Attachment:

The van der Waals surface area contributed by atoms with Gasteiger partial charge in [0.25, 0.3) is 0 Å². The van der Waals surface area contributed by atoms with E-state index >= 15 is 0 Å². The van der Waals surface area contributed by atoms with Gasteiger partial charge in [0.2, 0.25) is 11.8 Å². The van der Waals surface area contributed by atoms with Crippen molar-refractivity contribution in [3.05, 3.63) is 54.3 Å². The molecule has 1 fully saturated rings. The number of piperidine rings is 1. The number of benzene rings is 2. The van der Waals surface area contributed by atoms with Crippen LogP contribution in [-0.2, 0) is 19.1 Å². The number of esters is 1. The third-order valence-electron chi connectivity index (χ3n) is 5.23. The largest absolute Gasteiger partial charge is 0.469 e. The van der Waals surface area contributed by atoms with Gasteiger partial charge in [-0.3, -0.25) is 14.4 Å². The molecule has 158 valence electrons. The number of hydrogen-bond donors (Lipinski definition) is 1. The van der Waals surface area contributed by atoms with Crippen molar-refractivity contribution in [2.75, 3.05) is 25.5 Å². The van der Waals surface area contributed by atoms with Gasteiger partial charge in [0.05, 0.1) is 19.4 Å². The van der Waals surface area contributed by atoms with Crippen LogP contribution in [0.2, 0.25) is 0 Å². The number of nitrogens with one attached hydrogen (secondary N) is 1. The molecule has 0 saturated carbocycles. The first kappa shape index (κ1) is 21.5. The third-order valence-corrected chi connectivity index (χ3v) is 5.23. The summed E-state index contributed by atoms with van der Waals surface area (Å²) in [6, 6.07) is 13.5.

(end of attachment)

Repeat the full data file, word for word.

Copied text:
The van der Waals surface area contributed by atoms with Gasteiger partial charge in [0.25, 0.3) is 0 Å². The van der Waals surface area contributed by atoms with E-state index >= 15 is 0 Å². The van der Waals surface area contributed by atoms with Gasteiger partial charge in [0.2, 0.25) is 11.8 Å². The van der Waals surface area contributed by atoms with Crippen molar-refractivity contribution in [3.05, 3.63) is 54.3 Å². The molecule has 1 fully saturated rings. The number of piperidine rings is 1. The number of benzene rings is 2. The van der Waals surface area contributed by atoms with Crippen LogP contribution in [-0.2, 0) is 19.1 Å². The number of esters is 1. The third-order valence-electron chi connectivity index (χ3n) is 5.23. The largest absolute Gasteiger partial charge is 0.469 e. The van der Waals surface area contributed by atoms with Gasteiger partial charge in [-0.3, -0.25) is 14.4 Å². The molecule has 158 valence electrons. The number of hydrogen-bond donors (Lipinski definition) is 1. The van der Waals surface area contributed by atoms with Crippen molar-refractivity contribution in [2.75, 3.05) is 25.5 Å². The van der Waals surface area contributed by atoms with Gasteiger partial charge in [0.05, 0.1) is 19.4 Å². The van der Waals surface area contributed by atoms with Crippen LogP contribution in [0.2, 0.25) is 0 Å². The number of nitrogens with one attached hydrogen (secondary N) is 1. The molecule has 0 saturated carbocycles. The first kappa shape index (κ1) is 21.5. The third-order valence-corrected chi connectivity index (χ3v) is 5.23. The summed E-state index contributed by atoms with van der Waals surface area (Å²) in [6, 6.07) is 13.5.